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Three most dangerous traps even experienced leaders may fall into

Christian Fernsby |
No matter how experienced you are there may something around that just wait for you and if you don't see you may fall into a trap that may be dangerous.


If you are very experienced your opinion may be accepted with little or no arguments against because you start the conversation "This is a problem, and this is a solution." "The problem is that this sways everyone's thinking and will suppress other comments and ideas, which is exactly what we don't want if we're striving for perspective and constructive debate," Bruce Eckfeldt reports.

"The solution to this is to have a clear process for articulating the topic and gathering data and success criteria before launching into solutions and decisions. I also typically have the CEO or other influential executives on the team speak last so they don't skew the discussion."

"Correlation is not causation. It's easy to assume that just because one thing relates to another there is a causal relationship. My favorite example is a study that appeared in Nature in 1999 that showed that parents who leave the lights on in their infant's bedroom at night cause myopia.

"One year later, Nature published a new study that showed that the lights have no impact, but rather there is a strong correlation between nearsighted parents having nearsighted children. The lights were just something that nearsighted parents left on so they could see better.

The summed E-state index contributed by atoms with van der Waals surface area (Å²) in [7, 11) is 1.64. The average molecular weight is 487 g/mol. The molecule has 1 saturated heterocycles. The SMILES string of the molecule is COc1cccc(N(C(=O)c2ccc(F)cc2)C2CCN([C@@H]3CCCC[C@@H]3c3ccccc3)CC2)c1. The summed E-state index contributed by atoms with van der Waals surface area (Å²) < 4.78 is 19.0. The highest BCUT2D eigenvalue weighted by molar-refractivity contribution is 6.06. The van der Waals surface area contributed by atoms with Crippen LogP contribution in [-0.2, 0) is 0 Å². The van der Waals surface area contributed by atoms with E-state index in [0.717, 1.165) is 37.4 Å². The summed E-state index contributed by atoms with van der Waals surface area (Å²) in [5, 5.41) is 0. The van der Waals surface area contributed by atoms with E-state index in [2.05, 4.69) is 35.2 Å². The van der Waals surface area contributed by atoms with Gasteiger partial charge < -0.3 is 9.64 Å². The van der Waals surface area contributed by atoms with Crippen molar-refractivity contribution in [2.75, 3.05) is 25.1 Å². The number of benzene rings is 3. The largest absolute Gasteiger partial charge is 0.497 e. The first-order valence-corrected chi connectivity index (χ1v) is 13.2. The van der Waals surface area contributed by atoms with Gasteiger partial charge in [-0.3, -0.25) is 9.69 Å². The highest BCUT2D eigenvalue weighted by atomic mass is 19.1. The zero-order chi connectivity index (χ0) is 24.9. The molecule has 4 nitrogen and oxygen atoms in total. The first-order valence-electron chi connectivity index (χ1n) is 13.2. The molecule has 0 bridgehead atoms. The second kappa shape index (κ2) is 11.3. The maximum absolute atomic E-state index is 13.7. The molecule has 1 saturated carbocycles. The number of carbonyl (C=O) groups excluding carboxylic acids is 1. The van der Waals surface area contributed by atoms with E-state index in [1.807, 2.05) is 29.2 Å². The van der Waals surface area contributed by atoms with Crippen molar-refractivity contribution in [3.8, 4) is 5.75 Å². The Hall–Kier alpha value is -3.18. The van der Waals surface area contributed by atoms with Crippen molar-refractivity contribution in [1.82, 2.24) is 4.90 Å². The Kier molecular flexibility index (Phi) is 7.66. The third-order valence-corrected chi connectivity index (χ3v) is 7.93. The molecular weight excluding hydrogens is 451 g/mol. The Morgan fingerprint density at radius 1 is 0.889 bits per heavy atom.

"Leadership teams fall into this same trap. Just because one thing goes up at the same time as another, it doesn't mean that one causes the other. Making that assumption and failing to find the true cause can lead teams down bad paths.

The way to avoid this is to assume temporarily that the opposite is true and try to prove that by looking for evidence. If you can make a plausible argument, you might be looking at a correlation, not a causation situation.

"As humans, we love drama. It's what makes for compelling movies and page-turner books. But on leadership teams, it's typically a liability. Unfortunately, it can be human nature to take one event or one case and to assign a disproportionate meaning or weight to it in order to make a point or advance a personal agenda.

"Key giveaways that this is happening are when I hear people using 'never' and 'always' in their arguments. This technique is usually employed to emphasize a point or to strengthen an argument, but, instead, they are just setting things up for an argument.

"Instead, I encourage teams to speak with realistic data and probabilities. If you know that 82 percent of the deals close within a month, don't say 'we always close.' And if you know someone was late to the daily huddle three times last week, don't say they are 'never on time.' While you may think you're making a stronger point, you're just going to pick a fight over the data.


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